1. Lengthening the shelf life of soybean oil. Commercial soybean oil is composed of up to 10 percent linolenic acid. This percentage is undesirable because linolenic acid lowers shelf life and stability of the oil at higher temperatures. To overcome this problem, researchers have improved soybeans using genes needed to produce linolenic acid. ARS scientists in Beltsville, Maryland, along with other ARS and university collaborators, used different analytical technique, to observe changes in the amounts of enzymes in low linolenic acid soybean seeds. They found reductions in the enzymes altered by gene silencing decreased linolenic acid production. This new knowledge will be useful to scientists at universities, companies, and public institutions who work to develop new and improved soybean products of higher quality.

Review Publications
Islam, N., Bates, P.D., John, M.K., Krishnan, H.B., Zhang, Z., Luthria, D.L., Natarajan, S.S. 2019. Quantitative proteomic analysis of low linolenic acid transgenic soybean reveals perturbations of fatty acid metabolic pathways. Proteomics. 19:1-11.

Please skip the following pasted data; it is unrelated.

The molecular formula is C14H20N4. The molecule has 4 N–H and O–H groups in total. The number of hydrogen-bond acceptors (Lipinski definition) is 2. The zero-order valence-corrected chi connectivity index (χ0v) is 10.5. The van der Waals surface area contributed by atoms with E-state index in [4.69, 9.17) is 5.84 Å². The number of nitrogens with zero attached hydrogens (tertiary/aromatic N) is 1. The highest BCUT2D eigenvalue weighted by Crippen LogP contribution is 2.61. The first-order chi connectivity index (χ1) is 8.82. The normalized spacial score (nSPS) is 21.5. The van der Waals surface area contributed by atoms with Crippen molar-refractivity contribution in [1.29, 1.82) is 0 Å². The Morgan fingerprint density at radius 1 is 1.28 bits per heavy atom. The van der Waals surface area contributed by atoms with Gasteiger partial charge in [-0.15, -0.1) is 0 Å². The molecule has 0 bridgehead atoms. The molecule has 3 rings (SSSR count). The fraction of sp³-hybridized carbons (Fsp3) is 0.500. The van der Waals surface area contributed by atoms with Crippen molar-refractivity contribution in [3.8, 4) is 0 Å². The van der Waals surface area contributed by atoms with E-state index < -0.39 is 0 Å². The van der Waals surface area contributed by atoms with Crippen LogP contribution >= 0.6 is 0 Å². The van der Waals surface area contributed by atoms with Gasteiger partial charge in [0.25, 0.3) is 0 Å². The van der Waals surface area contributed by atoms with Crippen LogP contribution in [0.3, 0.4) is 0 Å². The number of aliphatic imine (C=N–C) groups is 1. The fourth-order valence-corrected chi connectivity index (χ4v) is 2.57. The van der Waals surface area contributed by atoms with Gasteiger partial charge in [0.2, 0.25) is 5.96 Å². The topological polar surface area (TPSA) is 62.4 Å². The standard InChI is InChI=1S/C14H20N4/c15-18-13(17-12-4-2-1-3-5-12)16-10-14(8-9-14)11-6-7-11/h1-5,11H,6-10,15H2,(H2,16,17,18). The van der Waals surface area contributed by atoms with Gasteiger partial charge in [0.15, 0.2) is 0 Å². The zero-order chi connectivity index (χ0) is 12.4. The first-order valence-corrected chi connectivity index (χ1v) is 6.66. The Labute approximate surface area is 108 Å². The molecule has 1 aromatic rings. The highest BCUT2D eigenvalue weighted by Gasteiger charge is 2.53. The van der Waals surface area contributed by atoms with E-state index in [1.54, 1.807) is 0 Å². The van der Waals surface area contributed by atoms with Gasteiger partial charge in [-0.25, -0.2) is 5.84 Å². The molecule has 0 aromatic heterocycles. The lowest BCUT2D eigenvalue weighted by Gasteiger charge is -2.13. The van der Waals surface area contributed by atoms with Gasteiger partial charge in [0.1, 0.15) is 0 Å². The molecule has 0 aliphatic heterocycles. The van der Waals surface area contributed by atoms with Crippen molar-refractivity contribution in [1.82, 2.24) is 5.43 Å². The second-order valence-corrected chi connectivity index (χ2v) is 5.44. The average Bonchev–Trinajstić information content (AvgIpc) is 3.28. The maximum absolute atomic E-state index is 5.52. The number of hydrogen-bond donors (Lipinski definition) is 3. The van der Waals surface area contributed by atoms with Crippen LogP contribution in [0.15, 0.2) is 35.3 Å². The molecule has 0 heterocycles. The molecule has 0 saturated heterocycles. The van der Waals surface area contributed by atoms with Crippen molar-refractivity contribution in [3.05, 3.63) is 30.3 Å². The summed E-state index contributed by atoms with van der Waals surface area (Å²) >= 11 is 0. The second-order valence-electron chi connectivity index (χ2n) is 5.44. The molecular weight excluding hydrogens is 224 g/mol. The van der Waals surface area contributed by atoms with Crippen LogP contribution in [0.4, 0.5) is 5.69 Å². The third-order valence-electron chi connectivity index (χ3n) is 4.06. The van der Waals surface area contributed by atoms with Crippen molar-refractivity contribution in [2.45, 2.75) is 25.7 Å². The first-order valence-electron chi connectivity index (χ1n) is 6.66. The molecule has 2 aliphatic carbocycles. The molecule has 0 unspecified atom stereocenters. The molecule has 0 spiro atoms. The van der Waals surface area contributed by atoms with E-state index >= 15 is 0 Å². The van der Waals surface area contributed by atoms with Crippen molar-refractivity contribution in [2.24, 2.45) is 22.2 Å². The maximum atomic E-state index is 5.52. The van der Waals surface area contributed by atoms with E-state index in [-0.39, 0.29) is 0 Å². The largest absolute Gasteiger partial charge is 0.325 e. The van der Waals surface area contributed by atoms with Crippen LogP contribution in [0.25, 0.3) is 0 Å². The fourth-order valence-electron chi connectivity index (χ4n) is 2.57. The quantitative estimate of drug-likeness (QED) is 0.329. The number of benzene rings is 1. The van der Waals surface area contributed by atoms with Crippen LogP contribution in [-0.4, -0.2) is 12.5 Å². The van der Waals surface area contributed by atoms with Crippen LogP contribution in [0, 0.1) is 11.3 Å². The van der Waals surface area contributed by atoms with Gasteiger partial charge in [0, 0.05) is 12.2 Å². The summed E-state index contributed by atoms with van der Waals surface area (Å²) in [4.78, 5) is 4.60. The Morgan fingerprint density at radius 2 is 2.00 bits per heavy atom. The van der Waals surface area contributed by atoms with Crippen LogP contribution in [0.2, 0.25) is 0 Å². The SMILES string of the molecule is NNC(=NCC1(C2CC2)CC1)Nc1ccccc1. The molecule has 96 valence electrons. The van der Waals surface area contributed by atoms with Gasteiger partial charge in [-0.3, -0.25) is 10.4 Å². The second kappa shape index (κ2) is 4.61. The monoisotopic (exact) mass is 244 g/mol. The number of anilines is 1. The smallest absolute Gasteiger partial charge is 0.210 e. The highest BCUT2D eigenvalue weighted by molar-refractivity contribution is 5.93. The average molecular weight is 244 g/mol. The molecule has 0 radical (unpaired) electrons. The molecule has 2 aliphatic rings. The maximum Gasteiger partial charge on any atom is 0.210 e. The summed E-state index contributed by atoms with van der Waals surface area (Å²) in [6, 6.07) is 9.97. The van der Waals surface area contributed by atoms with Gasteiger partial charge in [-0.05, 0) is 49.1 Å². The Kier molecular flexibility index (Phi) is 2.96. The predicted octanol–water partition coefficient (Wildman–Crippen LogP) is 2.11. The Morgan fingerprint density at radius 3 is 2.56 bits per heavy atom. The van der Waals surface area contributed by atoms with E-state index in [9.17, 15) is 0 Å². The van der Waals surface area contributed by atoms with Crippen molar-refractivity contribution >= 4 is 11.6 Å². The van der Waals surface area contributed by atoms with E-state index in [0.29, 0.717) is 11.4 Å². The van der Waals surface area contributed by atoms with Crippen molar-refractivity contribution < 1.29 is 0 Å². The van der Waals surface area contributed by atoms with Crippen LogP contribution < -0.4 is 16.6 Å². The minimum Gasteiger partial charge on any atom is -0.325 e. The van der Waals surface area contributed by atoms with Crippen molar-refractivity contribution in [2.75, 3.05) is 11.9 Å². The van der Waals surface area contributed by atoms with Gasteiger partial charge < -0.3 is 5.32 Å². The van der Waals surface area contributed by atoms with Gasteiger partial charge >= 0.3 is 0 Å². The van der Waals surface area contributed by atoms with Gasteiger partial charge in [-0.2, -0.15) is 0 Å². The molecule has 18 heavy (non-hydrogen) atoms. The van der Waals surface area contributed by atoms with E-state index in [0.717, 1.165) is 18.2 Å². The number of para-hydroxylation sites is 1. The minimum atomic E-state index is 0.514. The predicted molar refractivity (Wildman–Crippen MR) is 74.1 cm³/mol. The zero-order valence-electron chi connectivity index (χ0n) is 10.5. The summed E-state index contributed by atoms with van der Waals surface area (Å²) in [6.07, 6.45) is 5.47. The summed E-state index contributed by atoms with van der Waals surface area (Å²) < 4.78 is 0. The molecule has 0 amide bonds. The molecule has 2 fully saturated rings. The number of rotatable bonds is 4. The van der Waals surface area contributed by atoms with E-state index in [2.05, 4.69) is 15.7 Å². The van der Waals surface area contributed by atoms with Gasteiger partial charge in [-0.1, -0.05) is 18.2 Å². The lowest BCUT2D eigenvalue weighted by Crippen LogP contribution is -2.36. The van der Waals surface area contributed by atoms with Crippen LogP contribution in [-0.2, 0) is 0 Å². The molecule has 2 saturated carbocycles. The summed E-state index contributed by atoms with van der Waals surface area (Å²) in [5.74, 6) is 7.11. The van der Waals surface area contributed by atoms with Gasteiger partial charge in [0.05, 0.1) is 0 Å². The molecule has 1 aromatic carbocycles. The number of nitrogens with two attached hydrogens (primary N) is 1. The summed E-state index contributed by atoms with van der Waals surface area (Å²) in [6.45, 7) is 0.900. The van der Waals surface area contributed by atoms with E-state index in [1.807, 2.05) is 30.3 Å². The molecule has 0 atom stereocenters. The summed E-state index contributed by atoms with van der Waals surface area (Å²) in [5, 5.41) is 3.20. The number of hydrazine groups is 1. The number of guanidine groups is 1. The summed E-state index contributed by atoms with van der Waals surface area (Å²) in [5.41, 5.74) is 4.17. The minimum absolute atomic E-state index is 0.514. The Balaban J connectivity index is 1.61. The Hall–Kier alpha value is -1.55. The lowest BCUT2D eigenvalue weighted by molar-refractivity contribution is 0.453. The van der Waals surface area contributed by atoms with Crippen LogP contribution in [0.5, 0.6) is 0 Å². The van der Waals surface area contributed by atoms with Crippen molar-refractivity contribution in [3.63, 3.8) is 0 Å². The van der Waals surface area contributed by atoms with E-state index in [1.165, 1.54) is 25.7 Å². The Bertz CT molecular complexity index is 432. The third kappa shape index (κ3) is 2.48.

Maria John, K.M., Luthria, D.L., Natarajan, S.S. 2018. An overview of soybean seed protein analysis. Journal of the Science of Food and Agriculture. 98:5572-5580.
Krishnan, H.B., Oehrle, N.W., Alaswad, A.A., Stevens, W., John, M.K., Luthria, D.L., Natarajan, S.S. 2019. Biochemical and anatomical investigation of Sesbania herbacea (Mill.) McVaugh nodules grown under flooded and non-flooded conditions. International Journal of Molecular Sciences. 20(8):1824.
Meir, S., Philosoph-Hadas, S., Riov, J., Tucker, M., Patterson, S.E., Roberts, J.A. 2019. Re-evaluation of the ethylene-dependent and -independent pathways in the regulation of floral and organ abscission. Journal of Experimental Botany. 70(5):1461-1467.